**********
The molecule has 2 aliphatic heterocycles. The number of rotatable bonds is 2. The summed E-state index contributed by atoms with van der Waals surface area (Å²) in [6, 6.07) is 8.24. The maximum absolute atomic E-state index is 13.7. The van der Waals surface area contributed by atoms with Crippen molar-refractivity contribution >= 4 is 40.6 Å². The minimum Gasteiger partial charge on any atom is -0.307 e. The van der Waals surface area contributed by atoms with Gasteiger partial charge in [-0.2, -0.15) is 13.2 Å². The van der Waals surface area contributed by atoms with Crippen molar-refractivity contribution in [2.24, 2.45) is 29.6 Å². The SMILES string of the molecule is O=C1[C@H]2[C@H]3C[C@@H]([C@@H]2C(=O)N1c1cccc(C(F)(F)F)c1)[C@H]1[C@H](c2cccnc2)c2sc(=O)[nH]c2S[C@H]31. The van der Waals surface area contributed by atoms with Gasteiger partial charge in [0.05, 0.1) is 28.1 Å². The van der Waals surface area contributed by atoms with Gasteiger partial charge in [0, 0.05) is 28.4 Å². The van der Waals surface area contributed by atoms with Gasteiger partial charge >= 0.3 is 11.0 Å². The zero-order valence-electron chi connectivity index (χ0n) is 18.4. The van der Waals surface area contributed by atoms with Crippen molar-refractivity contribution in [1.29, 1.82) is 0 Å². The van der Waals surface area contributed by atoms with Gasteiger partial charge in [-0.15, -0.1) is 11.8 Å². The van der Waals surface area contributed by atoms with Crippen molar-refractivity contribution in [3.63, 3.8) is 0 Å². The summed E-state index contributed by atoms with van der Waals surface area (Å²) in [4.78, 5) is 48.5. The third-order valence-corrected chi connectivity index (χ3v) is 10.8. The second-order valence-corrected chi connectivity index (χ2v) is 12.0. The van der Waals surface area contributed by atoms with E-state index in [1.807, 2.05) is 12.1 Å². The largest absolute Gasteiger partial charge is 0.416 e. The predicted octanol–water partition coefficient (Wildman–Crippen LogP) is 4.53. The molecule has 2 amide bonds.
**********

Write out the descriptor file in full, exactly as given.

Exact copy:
The molecule has 2 aliphatic heterocycles. The number of rotatable bonds is 2. The summed E-state index contributed by atoms with van der Waals surface area (Å²) in [6, 6.07) is 8.24. The maximum absolute atomic E-state index is 13.7. The van der Waals surface area contributed by atoms with Crippen molar-refractivity contribution >= 4 is 40.6 Å². The minimum Gasteiger partial charge on any atom is -0.307 e. The van der Waals surface area contributed by atoms with Gasteiger partial charge in [-0.2, -0.15) is 13.2 Å². The van der Waals surface area contributed by atoms with Crippen molar-refractivity contribution in [2.24, 2.45) is 29.6 Å². The SMILES string of the molecule is O=C1[C@H]2[C@H]3C[C@@H]([C@@H]2C(=O)N1c1cccc(C(F)(F)F)c1)[C@H]1[C@H](c2cccnc2)c2sc(=O)[nH]c2S[C@H]31. The van der Waals surface area contributed by atoms with Gasteiger partial charge in [0.05, 0.1) is 28.1 Å². The van der Waals surface area contributed by atoms with Gasteiger partial charge in [0, 0.05) is 28.4 Å². The van der Waals surface area contributed by atoms with Gasteiger partial charge >= 0.3 is 11.0 Å². The zero-order valence-electron chi connectivity index (χ0n) is 18.4. The van der Waals surface area contributed by atoms with Crippen molar-refractivity contribution in [1.29, 1.82) is 0 Å². The van der Waals surface area contributed by atoms with Gasteiger partial charge in [-0.15, -0.1) is 11.8 Å². The van der Waals surface area contributed by atoms with Crippen molar-refractivity contribution in [3.63, 3.8) is 0 Å². The summed E-state index contributed by atoms with van der Waals surface area (Å²) in [4.78, 5) is 48.5. The third-order valence-corrected chi connectivity index (χ3v) is 10.8. The second-order valence-corrected chi connectivity index (χ2v) is 12.0. The van der Waals surface area contributed by atoms with E-state index in [1.807, 2.05) is 12.1 Å². The largest absolute Gasteiger partial charge is 0.416 e. The predicted octanol–water partition coefficient (Wildman–Crippen LogP) is 4.53. The molecule has 2 amide bonds.